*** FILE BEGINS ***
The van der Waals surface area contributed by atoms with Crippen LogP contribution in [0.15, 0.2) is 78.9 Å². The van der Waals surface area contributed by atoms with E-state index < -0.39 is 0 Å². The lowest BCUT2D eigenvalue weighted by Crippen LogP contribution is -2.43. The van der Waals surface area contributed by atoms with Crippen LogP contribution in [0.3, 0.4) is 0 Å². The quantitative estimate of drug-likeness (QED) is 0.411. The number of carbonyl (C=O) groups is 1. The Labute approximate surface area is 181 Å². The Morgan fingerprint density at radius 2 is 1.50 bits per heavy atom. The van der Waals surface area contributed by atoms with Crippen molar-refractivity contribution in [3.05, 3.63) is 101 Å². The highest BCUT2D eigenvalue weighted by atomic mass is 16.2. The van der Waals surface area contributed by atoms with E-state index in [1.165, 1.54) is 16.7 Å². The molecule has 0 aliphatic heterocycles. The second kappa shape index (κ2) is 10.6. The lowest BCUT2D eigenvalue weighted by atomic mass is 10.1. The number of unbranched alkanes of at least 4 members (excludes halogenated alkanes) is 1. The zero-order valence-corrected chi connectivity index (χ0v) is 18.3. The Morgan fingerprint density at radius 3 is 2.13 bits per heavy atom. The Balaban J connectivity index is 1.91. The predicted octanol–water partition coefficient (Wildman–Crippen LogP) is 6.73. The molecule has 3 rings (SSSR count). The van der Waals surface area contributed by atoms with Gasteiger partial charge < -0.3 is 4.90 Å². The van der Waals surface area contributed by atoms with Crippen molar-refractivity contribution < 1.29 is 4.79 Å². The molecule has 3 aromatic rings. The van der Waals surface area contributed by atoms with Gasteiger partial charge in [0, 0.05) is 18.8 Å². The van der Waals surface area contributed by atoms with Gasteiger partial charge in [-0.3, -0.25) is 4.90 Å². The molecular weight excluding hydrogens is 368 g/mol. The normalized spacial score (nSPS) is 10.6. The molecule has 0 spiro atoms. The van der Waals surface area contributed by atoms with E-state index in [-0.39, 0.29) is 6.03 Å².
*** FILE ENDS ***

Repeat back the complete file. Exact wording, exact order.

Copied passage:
The van der Waals surface area contributed by atoms with Crippen LogP contribution in [0.15, 0.2) is 78.9 Å². The van der Waals surface area contributed by atoms with E-state index < -0.39 is 0 Å². The lowest BCUT2D eigenvalue weighted by Crippen LogP contribution is -2.43. The van der Waals surface area contributed by atoms with Crippen LogP contribution in [0.3, 0.4) is 0 Å². The quantitative estimate of drug-likeness (QED) is 0.411. The number of carbonyl (C=O) groups is 1. The Labute approximate surface area is 181 Å². The Morgan fingerprint density at radius 2 is 1.50 bits per heavy atom. The van der Waals surface area contributed by atoms with Crippen molar-refractivity contribution in [3.05, 3.63) is 101 Å². The highest BCUT2D eigenvalue weighted by atomic mass is 16.2. The van der Waals surface area contributed by atoms with E-state index in [1.165, 1.54) is 16.7 Å². The molecule has 0 aliphatic heterocycles. The second kappa shape index (κ2) is 10.6. The lowest BCUT2D eigenvalue weighted by atomic mass is 10.1. The number of unbranched alkanes of at least 4 members (excludes halogenated alkanes) is 1. The zero-order valence-corrected chi connectivity index (χ0v) is 18.3. The Morgan fingerprint density at radius 3 is 2.13 bits per heavy atom. The Balaban J connectivity index is 1.91. The predicted octanol–water partition coefficient (Wildman–Crippen LogP) is 6.73. The molecule has 3 rings (SSSR count). The van der Waals surface area contributed by atoms with Gasteiger partial charge < -0.3 is 4.90 Å². The van der Waals surface area contributed by atoms with Crippen molar-refractivity contribution < 1.29 is 4.79 Å². The molecule has 3 aromatic rings. The van der Waals surface area contributed by atoms with Gasteiger partial charge in [0, 0.05) is 18.8 Å². The van der Waals surface area contributed by atoms with Gasteiger partial charge in [-0.3, -0.25) is 4.90 Å². The molecular weight excluding hydrogens is 368 g/mol. The normalized spacial score (nSPS) is 10.6. The molecule has 0 spiro atoms. The van der Waals surface area contributed by atoms with E-state index in [-0.39, 0.29) is 6.03 Å².